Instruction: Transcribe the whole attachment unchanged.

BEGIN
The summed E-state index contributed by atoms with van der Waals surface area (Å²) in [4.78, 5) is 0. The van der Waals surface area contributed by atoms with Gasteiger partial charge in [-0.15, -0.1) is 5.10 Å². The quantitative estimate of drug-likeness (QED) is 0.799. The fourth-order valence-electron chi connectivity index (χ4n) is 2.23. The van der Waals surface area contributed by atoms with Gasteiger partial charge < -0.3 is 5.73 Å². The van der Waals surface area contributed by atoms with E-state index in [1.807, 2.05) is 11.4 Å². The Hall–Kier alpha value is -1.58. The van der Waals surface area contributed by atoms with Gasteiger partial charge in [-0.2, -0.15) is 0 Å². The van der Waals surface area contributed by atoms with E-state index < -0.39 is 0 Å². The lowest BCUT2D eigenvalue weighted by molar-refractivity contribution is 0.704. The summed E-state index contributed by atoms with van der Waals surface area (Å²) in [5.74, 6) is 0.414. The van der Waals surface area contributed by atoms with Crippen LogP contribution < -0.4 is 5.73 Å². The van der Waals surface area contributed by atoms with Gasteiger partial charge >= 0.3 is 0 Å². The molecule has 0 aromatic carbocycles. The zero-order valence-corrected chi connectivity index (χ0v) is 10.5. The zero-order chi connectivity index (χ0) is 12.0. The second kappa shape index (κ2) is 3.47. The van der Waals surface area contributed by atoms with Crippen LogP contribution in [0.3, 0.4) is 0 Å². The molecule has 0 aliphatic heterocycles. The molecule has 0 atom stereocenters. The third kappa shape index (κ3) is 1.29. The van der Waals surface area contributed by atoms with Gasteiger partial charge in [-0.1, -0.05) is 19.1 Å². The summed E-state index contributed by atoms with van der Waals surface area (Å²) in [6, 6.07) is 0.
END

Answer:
The summed E-state index contributed by atoms with van der Waals surface area (Å²) in [4.78, 5) is 0. The van der Waals surface area contributed by atoms with Gasteiger partial charge in [-0.15, -0.1) is 5.10 Å². The quantitative estimate of drug-likeness (QED) is 0.799. The fourth-order valence-electron chi connectivity index (χ4n) is 2.23. The van der Waals surface area contributed by atoms with Gasteiger partial charge < -0.3 is 5.73 Å². The van der Waals surface area contributed by atoms with E-state index in [1.807, 2.05) is 11.4 Å². The Hall–Kier alpha value is -1.58. The van der Waals surface area contributed by atoms with Gasteiger partial charge in [-0.2, -0.15) is 0 Å². The van der Waals surface area contributed by atoms with E-state index < -0.39 is 0 Å². The lowest BCUT2D eigenvalue weighted by molar-refractivity contribution is 0.704. The summed E-state index contributed by atoms with van der Waals surface area (Å²) in [5.74, 6) is 0.414. The van der Waals surface area contributed by atoms with Crippen LogP contribution < -0.4 is 5.73 Å². The van der Waals surface area contributed by atoms with Gasteiger partial charge >= 0.3 is 0 Å². The molecule has 0 aromatic carbocycles. The zero-order valence-corrected chi connectivity index (χ0v) is 10.5. The zero-order chi connectivity index (χ0) is 12.0. The second kappa shape index (κ2) is 3.47. The van der Waals surface area contributed by atoms with Crippen LogP contribution in [0.3, 0.4) is 0 Å². The molecule has 0 aliphatic heterocycles. The molecule has 0 atom stereocenters. The third kappa shape index (κ3) is 1.29. The van der Waals surface area contributed by atoms with Gasteiger partial charge in [-0.1, -0.05) is 19.1 Å². The summed E-state index contributed by atoms with van der Waals surface area (Å²) in [6, 6.07) is 0.